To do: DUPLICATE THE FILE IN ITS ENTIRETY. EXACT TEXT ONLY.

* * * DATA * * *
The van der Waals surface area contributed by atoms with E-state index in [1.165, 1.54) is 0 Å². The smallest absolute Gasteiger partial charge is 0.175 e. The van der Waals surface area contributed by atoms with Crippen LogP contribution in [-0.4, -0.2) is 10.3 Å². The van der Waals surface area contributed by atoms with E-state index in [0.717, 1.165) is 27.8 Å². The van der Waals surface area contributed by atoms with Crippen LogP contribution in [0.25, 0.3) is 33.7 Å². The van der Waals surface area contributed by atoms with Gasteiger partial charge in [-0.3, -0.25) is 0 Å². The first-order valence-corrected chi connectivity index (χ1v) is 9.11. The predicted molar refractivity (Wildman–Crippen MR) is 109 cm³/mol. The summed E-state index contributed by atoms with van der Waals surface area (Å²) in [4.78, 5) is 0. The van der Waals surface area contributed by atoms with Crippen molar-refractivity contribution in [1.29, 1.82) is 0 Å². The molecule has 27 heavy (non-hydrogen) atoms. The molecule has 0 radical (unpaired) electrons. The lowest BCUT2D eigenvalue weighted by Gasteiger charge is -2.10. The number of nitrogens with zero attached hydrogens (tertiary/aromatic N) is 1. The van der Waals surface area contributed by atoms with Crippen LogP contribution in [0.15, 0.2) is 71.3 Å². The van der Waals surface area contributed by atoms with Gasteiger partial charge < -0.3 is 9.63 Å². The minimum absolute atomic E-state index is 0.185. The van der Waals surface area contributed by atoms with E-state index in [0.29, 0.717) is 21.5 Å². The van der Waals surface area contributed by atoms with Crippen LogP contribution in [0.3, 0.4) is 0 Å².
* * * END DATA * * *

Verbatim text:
The van der Waals surface area contributed by atoms with E-state index in [1.165, 1.54) is 0 Å². The smallest absolute Gasteiger partial charge is 0.175 e. The van der Waals surface area contributed by atoms with Crippen LogP contribution in [-0.4, -0.2) is 10.3 Å². The van der Waals surface area contributed by atoms with E-state index in [0.717, 1.165) is 27.8 Å². The van der Waals surface area contributed by atoms with Crippen LogP contribution in [0.25, 0.3) is 33.7 Å². The van der Waals surface area contributed by atoms with Gasteiger partial charge in [-0.3, -0.25) is 0 Å². The first-order valence-corrected chi connectivity index (χ1v) is 9.11. The predicted molar refractivity (Wildman–Crippen MR) is 109 cm³/mol. The summed E-state index contributed by atoms with van der Waals surface area (Å²) in [4.78, 5) is 0. The van der Waals surface area contributed by atoms with Crippen molar-refractivity contribution in [1.29, 1.82) is 0 Å². The molecule has 27 heavy (non-hydrogen) atoms. The molecule has 0 radical (unpaired) electrons. The lowest BCUT2D eigenvalue weighted by Gasteiger charge is -2.10. The number of nitrogens with zero attached hydrogens (tertiary/aromatic N) is 1. The van der Waals surface area contributed by atoms with Crippen LogP contribution in [0.15, 0.2) is 71.3 Å². The van der Waals surface area contributed by atoms with Gasteiger partial charge < -0.3 is 9.63 Å². The minimum absolute atomic E-state index is 0.185. The van der Waals surface area contributed by atoms with E-state index in [0.29, 0.717) is 21.5 Å². The van der Waals surface area contributed by atoms with Crippen LogP contribution in [0.3, 0.4) is 0 Å².